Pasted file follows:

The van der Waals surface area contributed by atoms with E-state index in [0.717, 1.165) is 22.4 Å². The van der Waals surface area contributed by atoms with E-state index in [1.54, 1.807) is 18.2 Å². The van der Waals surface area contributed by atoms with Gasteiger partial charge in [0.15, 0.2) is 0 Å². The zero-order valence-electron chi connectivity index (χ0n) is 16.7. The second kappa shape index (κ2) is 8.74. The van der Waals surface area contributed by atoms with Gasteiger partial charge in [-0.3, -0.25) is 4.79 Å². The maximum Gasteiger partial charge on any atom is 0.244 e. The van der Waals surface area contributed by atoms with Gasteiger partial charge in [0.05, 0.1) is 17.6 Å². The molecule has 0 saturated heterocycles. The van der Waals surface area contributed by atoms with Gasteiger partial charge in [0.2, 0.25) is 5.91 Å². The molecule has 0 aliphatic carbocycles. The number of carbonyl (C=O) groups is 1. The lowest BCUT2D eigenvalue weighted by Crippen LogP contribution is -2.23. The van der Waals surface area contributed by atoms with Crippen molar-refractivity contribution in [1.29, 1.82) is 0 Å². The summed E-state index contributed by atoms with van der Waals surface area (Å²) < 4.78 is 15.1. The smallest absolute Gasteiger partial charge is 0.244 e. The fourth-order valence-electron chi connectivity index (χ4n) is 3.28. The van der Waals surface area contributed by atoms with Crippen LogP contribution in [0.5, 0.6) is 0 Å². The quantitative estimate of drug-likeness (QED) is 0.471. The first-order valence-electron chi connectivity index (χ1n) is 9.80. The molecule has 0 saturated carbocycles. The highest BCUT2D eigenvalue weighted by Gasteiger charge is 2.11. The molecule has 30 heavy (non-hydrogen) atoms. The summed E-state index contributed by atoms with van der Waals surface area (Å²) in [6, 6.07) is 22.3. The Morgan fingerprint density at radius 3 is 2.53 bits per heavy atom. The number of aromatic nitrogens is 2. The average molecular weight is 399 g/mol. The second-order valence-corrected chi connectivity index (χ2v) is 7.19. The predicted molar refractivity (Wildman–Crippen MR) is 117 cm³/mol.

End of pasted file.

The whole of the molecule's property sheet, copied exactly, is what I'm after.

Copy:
The van der Waals surface area contributed by atoms with E-state index in [0.717, 1.165) is 22.4 Å². The van der Waals surface area contributed by atoms with E-state index in [1.54, 1.807) is 18.2 Å². The van der Waals surface area contributed by atoms with Gasteiger partial charge in [0.15, 0.2) is 0 Å². The zero-order valence-electron chi connectivity index (χ0n) is 16.7. The second kappa shape index (κ2) is 8.74. The van der Waals surface area contributed by atoms with Gasteiger partial charge in [-0.3, -0.25) is 4.79 Å². The maximum Gasteiger partial charge on any atom is 0.244 e. The van der Waals surface area contributed by atoms with Gasteiger partial charge in [0.05, 0.1) is 17.6 Å². The molecule has 0 saturated heterocycles. The van der Waals surface area contributed by atoms with Gasteiger partial charge in [0.2, 0.25) is 5.91 Å². The molecule has 0 aliphatic carbocycles. The number of carbonyl (C=O) groups is 1. The lowest BCUT2D eigenvalue weighted by Crippen LogP contribution is -2.23. The van der Waals surface area contributed by atoms with Crippen molar-refractivity contribution in [1.29, 1.82) is 0 Å². The summed E-state index contributed by atoms with van der Waals surface area (Å²) < 4.78 is 15.1. The smallest absolute Gasteiger partial charge is 0.244 e. The fourth-order valence-electron chi connectivity index (χ4n) is 3.28. The van der Waals surface area contributed by atoms with Crippen LogP contribution in [0.5, 0.6) is 0 Å². The quantitative estimate of drug-likeness (QED) is 0.471. The first-order valence-electron chi connectivity index (χ1n) is 9.80. The molecule has 0 saturated carbocycles. The highest BCUT2D eigenvalue weighted by Gasteiger charge is 2.11. The molecule has 30 heavy (non-hydrogen) atoms. The summed E-state index contributed by atoms with van der Waals surface area (Å²) in [6, 6.07) is 22.3. The Morgan fingerprint density at radius 3 is 2.53 bits per heavy atom. The number of aromatic nitrogens is 2. The average molecular weight is 399 g/mol. The second-order valence-corrected chi connectivity index (χ2v) is 7.19. The predicted molar refractivity (Wildman–Crippen MR) is 117 cm³/mol.